After such a long wait, let’s just jump right into it!
Players can choose from nine classes – three of which are available right off the bat – each with its own primary weapon, secondary weapon, belt weapon, and special ability. All of these can be upgraded by spending XP (more on that later). You also start with two passive abilities, more of which can be unlocked with XP.
I played for about four hours yesterday, the game’s first day as a live service. I chose the heavy-armor, heavy-weapons Juggernaut, capable of launching explosive shells over a wide distance. Given my lack of shooter skills, it seemed like a good choice, requiring little in the way of actual marksmanship.
It took a couple matches to get the hang of how my class played – far-away targets good, close-up bad – but within half an hour I was consistently ranking in the top third of my team in kills and score, even with that one guy mercilessly farming me — Hurricane27, I’m coming for you!
Until you reach level eight, the only match types available to you are deathmatch and capture-the-flag, which seem like decent enough options while you get your feet wet. There are also arena and capture-and-hold matches, or you can set up or join a server with custom rules.
In the space between levels, you can pat yourself on the back by earning the game’s multitudinous achievements or just admire your leetness during the post-match recap.
It’s not all just run-and-gun, either. Maps are huge, as befits the franchise’s ancestry, with turrets, vehicle drops, and all sorts of other goodies to shoot at – and get shot by.
Oh, and did I mention that you can call in orbital bombardments? Yeah, those are fun.
Graphics and sound effects were a bit tepid, but serviceable. Controls were fine, though managing your jet pack and “skiing” – a Tribes staple – definitely take some getting used to, especially for a noob like me. My time spent in Global Agenda definitely helped.
It was easy to navigate around the menus to select and customize my build. That’s a bigger matter than it might sound, but nothing turns me off from a game quicker than UI frustration.
Tribes Universe is free-to-play, so that brings us to the inevitable question of monetization. You earn XP for each battle and use that to buy upgrades for your character or to unlock new characters. The upgrades are relatively minor, so even a fully decked-out character won’t have a tremendous advantage over a beginning character – especially if the beginner is more skilled.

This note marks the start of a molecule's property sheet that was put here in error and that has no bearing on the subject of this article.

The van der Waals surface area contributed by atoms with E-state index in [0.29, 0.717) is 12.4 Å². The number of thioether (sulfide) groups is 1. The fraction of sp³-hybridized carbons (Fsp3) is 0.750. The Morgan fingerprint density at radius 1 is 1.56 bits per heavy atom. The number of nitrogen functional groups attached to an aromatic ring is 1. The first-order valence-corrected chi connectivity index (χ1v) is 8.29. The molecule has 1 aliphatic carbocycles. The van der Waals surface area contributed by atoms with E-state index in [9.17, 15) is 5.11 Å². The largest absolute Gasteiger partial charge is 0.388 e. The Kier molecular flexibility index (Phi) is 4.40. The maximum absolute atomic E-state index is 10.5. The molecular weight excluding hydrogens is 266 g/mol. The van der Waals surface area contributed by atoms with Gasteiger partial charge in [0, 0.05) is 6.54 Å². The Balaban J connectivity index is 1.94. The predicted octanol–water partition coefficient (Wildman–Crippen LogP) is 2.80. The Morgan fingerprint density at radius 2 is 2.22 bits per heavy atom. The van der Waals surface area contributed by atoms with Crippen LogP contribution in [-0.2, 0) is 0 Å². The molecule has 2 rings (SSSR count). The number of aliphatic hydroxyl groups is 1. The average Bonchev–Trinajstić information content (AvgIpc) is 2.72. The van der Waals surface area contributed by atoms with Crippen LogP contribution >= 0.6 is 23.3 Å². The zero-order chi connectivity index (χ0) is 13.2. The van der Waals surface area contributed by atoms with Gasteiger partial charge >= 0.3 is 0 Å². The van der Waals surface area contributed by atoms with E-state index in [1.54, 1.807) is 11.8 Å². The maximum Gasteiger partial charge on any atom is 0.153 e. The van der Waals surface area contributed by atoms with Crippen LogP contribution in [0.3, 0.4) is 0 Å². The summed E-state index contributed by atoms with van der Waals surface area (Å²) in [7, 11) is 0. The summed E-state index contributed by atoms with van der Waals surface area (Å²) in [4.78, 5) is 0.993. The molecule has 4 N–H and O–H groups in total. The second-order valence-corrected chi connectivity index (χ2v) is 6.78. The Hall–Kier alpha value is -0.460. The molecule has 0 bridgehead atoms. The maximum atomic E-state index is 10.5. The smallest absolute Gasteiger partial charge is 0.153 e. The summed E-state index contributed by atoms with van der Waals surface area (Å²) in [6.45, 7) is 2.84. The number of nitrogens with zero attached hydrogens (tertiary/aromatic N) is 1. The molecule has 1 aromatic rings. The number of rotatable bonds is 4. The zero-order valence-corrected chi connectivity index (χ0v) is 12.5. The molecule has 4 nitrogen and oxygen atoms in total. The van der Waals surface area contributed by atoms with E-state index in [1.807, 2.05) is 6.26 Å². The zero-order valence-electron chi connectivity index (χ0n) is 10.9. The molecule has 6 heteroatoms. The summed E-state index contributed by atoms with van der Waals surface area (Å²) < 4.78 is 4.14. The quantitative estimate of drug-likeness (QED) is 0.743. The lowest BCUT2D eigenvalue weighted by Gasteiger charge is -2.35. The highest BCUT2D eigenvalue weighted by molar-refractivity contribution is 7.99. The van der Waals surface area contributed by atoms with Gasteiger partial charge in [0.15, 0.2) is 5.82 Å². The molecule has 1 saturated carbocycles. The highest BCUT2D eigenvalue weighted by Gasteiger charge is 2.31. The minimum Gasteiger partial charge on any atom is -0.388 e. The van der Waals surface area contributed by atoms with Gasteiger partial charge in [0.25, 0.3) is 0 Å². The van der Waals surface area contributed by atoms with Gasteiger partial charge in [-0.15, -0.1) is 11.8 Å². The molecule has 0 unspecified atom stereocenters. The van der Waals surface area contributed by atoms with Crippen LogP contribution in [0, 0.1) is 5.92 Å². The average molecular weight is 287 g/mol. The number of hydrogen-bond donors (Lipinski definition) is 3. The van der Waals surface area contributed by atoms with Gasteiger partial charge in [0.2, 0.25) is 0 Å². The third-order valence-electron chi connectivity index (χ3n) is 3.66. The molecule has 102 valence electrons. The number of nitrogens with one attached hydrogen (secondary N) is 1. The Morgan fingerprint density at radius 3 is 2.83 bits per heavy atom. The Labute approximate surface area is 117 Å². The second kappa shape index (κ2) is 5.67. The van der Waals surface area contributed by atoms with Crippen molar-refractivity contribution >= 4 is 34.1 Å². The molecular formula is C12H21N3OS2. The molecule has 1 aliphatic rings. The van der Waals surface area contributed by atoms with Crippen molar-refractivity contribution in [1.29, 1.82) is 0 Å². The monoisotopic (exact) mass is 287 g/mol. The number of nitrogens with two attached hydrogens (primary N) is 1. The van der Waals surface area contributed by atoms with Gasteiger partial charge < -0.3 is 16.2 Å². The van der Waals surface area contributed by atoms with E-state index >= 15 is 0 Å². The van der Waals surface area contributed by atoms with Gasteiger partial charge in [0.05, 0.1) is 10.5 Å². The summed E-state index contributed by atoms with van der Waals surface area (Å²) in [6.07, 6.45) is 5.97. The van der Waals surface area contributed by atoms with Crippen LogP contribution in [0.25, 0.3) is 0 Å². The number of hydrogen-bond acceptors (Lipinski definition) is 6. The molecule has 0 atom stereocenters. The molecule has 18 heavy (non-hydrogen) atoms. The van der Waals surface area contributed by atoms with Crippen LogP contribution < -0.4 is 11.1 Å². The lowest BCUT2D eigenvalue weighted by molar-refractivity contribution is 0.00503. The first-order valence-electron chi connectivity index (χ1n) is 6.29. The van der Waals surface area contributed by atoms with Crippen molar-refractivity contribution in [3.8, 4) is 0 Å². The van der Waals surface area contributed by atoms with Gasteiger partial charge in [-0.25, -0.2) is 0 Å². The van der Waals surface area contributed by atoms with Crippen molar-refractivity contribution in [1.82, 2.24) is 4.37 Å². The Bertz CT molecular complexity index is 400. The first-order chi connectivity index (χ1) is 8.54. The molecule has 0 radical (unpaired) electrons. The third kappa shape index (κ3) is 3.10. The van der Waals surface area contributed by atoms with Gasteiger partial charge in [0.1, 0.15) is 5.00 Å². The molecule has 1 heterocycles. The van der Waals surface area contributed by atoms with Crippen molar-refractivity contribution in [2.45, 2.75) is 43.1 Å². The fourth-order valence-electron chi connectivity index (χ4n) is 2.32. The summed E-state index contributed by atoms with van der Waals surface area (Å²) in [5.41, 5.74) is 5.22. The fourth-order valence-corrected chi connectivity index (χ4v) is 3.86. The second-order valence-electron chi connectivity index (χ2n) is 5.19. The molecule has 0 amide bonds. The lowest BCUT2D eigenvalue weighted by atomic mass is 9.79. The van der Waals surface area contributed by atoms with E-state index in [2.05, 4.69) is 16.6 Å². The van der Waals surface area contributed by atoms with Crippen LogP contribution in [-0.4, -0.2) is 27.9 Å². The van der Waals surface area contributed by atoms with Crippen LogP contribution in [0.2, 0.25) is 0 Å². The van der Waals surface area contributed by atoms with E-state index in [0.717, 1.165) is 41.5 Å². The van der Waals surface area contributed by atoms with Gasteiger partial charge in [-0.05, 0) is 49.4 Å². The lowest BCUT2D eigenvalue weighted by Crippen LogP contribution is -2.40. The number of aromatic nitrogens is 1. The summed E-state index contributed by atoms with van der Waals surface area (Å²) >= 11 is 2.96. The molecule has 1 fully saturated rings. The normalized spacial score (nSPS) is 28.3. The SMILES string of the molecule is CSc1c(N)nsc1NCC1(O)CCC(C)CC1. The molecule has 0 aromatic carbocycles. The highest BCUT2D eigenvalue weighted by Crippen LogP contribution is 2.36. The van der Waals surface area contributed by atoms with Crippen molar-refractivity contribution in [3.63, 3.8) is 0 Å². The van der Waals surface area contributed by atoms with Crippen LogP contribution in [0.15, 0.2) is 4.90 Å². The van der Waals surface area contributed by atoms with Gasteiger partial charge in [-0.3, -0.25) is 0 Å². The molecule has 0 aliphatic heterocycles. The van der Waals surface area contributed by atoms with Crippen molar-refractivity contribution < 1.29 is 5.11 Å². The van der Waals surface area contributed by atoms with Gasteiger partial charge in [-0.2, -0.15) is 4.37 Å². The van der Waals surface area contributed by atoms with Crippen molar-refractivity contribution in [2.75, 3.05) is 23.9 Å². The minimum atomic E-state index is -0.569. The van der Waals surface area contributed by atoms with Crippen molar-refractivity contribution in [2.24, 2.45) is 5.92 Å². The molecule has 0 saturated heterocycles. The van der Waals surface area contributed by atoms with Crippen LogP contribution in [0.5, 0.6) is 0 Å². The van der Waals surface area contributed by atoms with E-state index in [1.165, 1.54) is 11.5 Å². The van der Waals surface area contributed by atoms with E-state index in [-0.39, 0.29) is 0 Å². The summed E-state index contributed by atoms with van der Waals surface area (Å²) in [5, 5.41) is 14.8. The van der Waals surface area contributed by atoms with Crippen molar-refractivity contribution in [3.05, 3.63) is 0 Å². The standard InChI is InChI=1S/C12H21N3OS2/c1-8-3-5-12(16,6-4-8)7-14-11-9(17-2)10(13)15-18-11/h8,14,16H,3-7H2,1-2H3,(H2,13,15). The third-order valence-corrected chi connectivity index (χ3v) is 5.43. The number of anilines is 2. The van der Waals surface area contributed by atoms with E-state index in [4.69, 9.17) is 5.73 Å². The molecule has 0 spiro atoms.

Even so, with just my four hours, I was able to unlock about half of the direct “power up” advantages for my Juggernaut. The other half cost more and will therefore take longer, but you easily can “max out” a class in just a few days.
If that’s too slow for you, you can buy gold. Making any purchase permanently flags your account as a VIP, gaining you +50% XP in matches, similar to other F2P MMOs’ premium accounts. You can also spend your good for limited-time boosters, which increase your XP gain by 100% while active.
You can also use your gold in place of XP to buy your character improvements.
Yes, technically, you can spend all your real-world money to buy power, but as mentioned previously:
- It’s not a huge improvement
- It’s easy enough to earn without money
- Everything in the game can be earned with XP; there are no “gold-exclusive” items, except for possibly cosmetic skins
My suggestion? If you like the game, spend a few bucks – the cheapest transaction is $10 – to at least get VIP status and improve your advancement rate.
Tribes Ascend will face stiff competition in the FPS space, with games like FireFall, Planetside 2, and DUST 514 on the horizon. But coming out first counts for something, and long-time Tribes fans – or even players who’ve never sampled the franchise – should find plenty to like.
If you’re looking for quick, no-strings-attached action, Tribes Universe should fulfill your needs.